Markus Buehler, head of the Department of Civil and Environmental Engineering and the McAfee Professor of Engineering, agrees. “We have been at the forefront of this transformation of our discipline,” he says. The increased role of computing has impacted all five of CEE’s strategic focus areas, which include ecological systems, resources, structures and design, urban systems, and global systems. As a result, the department is now planning a potential new major between CEE and computer science, and the college will help in that effort, says Buehler. “The creation of the college will serve as a key enabler,” he says.
The MIT Institute for Data, Systems, and Society is also deeply aligned with the college, says Munther Dahleh, director of IDSS and the William A. Coolidge Professor of Electrical Engineering and Computer Science. IDSS works with all five schools to promote cross-cutting education and research to advance data science and information and decision systems in order to address societal challenges in a systematic and rigorous manner. IDSS plays a “bridge” role that will prove useful to the college, Dahleh says. It has launched cross-disciplinary academic programs, hired joint faculty in three schools, and enabled collaborations across all five schools.
“The new college will provide a structure for expanding these activities, he says. “And it will create new opportunities to connect with a larger community in sciences, social science, and urban planning and architecture.”
Steeped in computing
The timing is right for the college, say the faculty. “We are excited by the growth opportunities in computing because the nuclear science and engineering disciplines are so steeped in the development and application of numerical tools,” says Dennis Whyte, the Hitachi America Professor of Engineering and head of the Department of Nuclear Science and Engineering.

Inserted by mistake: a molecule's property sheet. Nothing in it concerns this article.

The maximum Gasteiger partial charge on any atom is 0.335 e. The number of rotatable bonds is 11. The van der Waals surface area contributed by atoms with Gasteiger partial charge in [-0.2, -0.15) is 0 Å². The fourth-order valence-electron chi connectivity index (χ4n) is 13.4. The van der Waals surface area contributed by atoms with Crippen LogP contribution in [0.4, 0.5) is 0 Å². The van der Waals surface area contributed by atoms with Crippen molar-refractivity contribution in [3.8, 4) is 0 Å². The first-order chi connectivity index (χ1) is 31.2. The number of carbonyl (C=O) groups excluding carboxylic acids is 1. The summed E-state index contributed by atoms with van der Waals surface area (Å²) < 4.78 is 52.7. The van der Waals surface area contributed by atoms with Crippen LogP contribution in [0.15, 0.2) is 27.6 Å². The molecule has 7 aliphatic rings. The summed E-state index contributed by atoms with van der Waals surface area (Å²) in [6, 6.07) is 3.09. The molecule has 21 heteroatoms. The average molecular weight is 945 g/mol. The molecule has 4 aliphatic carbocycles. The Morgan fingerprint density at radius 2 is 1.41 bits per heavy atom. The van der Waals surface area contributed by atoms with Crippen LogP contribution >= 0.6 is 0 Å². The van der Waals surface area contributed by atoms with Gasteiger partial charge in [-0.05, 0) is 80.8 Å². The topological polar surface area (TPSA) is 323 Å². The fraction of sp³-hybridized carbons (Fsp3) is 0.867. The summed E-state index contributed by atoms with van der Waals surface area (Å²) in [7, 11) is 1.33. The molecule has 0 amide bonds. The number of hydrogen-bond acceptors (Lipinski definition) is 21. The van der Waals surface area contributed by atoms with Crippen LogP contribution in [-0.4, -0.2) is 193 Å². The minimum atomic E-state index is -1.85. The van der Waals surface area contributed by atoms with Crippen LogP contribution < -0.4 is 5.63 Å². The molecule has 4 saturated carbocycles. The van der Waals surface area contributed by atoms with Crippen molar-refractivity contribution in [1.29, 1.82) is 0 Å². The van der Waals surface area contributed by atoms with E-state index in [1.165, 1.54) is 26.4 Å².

The Department of Aeronautics and Astronautics has a significant number of faculty working in information engineering for aerospace systems, particularly autonomous systems, says Daniel Hastings, the Cecil and Ida Green Education Professor at MIT and incoming head of the department.
“The college will allow us to expand our research and teaching into all the ways that computing technologies are changing the aerospace enterprise,” says Hastings. Those ways include deep learning to recognize patterns for maintenance in the operation of multiple aircraft, artificial intelligence for traffic control of fleets of uninhabited flying vehicles, and intelligent robotic systems in space to service low-Earth orbit satellites, among others.
Increasingly, the tools of machine learning and artificial intelligence are being fruitfully applied to materials design problems, says Christopher A. Schuh, the Danae and Vasilis Salapatas Professor of Metallurgy and head of the Department of Materials Science and Engineering (DMSE). “Our department sees computational thinking as a critical skill set for any budding materials scientist,” he says, adding a large fraction of DMSE faculty focus on computational materials science or use computational methods in designing new materials.